Bernard Stenson died on 7th January 1916 and is commemorated on the Basra War Memorial in Iraq.

s flynn


Pte. George Henry Boler Leicestershire Regiment

My grandad, George Boler enlisted in Lichfield, Derby in 1916. He was wounded and taken as a prisoner of war on the 31st July, 1917. I am trying to find out which battalion he served with and where he was when he was captured by the Germans. Any help would be very much appreciated.

Lorraine Anson


L/Cpl. George William Housby 8th Battalion Leicestershire Regiment (d.15th July 1916)

George William Housby, born in 1884 in Stafford and married to Fanny Wilson in June of 1911. He fell at Bazentin Ridge during the Battle of the Somme and is commemorated on the Thiepval Memorial George was my great granduncle.

Mark Housby


Pte. Albert Earnest Jobber 2nd Btn. Leicestershire Regiment (d.24th Nov 1914)

Albert Jobber was the favourite brother of my grandmother. He was meant to be returning to the UK in the summer of 1914, but his battalion was re-routed to France and he died near Givenchy. I still have the letter my grandmother wrote to him in February 1915 which was returned undelivered.

Alan Bennett


L/Cpl. Bertie Miller 2nd/5th Btn. Leicestershire Regiment (d.2nd Oct 1917)

Bertie Miller - Scalford Memorial

Lance Corporal Miller was the eldest son of John and Emma Miller of Debdale Farm. Whilst engaged in fighting at Hill 37 near Ypres he was severely wounded and taken to No. 3 Canadian Casualty Clearing Station at Remy Sidings, Poperinghe. This was where Bertie Miller died aged 19 from gunshot wounds to the head. He is buried in Lijssenthoek Military Cemetery, Belgium.

Matthew Broughton


Pte. Walter Edwin John Sealey 11th Btn. (Midland Pioneers) Leicestershire Regiment (d.15th Nov 1917)

Walter Sealey died of gunshot wound to the spine, 20 days after the injury, at King Georges Hospital, Stamford Street, London. He left a son, Albert Henry Sealey, aged 3 years, as an orphan, his mother having died in 1916.

Editor's Note:- He is interred in the St. John the Baptist churchyard at Niton, Isle of Wight.


Pte. Samuel Earnest Smith 4th Battalion Leicestershire Regiment

Samuel Smith signed up on the 7th November 1914, he was born 9th January 1897 and so was only 17 on enlistment. He arrived in France on the 2nd of March 1915 with the 4th Battalion, Leicester Tigers. He was machine gunned across his hip and lay in no man's land for several hours until rescued. Discharged 26th July 1916, he was awarded the Silver War Badge and lived into well into his 70's.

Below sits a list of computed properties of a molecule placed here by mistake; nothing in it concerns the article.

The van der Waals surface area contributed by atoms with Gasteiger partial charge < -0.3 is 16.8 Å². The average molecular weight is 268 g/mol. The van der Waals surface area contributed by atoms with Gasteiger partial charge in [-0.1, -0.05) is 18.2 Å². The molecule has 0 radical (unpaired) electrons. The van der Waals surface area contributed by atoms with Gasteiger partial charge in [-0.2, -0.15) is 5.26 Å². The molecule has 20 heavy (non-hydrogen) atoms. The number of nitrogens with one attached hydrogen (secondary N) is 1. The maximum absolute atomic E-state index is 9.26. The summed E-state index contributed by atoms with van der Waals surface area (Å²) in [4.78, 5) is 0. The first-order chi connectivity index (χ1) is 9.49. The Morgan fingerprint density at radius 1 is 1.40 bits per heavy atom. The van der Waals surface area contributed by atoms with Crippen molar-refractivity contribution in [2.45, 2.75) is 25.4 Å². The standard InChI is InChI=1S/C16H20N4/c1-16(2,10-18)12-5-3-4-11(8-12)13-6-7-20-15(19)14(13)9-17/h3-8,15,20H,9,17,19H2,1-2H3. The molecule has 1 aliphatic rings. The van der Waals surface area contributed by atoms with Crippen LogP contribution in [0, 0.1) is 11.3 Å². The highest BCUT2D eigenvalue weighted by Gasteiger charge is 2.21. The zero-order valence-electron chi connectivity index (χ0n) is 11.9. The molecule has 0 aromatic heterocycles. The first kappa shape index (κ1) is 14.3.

Ivan Smith


Pte. Henry Johnson 1st Btn. Leicestershire Regiment (d.19th Sep 1918)

Henry Johnson died of wounds on the 19th Sep 1918, aged 27. He is commemorated on the Vis-en-Artois Memorial in France.

s flynn


Pte. Walter Rose Belcher 2nd Btn. Leicestershire Regiment

Walter Rose Belcher was a coal miner, but joined the army and served as batman to Lt-Col Ernest Clive Atkins during the First World War.

Caroline Payne


Cpl. John Curtis 1st Btn. Leicestershire Regiment (d.18th Sep 1918)

John Curtis served with the 1st Battalion, Leicestershire Regiment during WW1 and died on the 18th September 1918, aged 38. He is commemorated on the Vis-en-Artois Memorial in France. John was the husband of Rachel (later Bradford of Albert Villas, Ravenstone, Leicester.)

S Flynn

Want to know more about Leicestershire Regiment?

There are:48510 pages and articles tagged Leicestershire Regiment available in our Library
  These include information on officers, regimental histories, letters, diaries, personal accounts and information about actions during the Great War.

Recomended Reading.

Available at discounted prices.

History of the 1st and 2nd Battalions: The Leicestershire Regiment in the Great War

H.C. Wylly

Footprints of the 1/4th Leicestershire Regiment: August 1914 to November 1918

John Milne

This account is written primarily for those who served or whose relatives served in the battalion, which is a good thing as we get plenty of names and the details of daily life in the trenches, officer casualties and new arrivals are mentioned by name in the text other ranks by totals. A reprint of the 1935 original.
Fifth Leicestershire: A Record of the 1/5th Battalion the Leicestershire Regiment, TF, During the War 1914-1919

J.D. Hills

This battalion history, based essentially on the War Diary supplemented by contributions from various battalion members. There is plenty of meat in this history, detailed accounts of actions and events in and out of the trenches, names of officers and other ranks, list of honours and awards.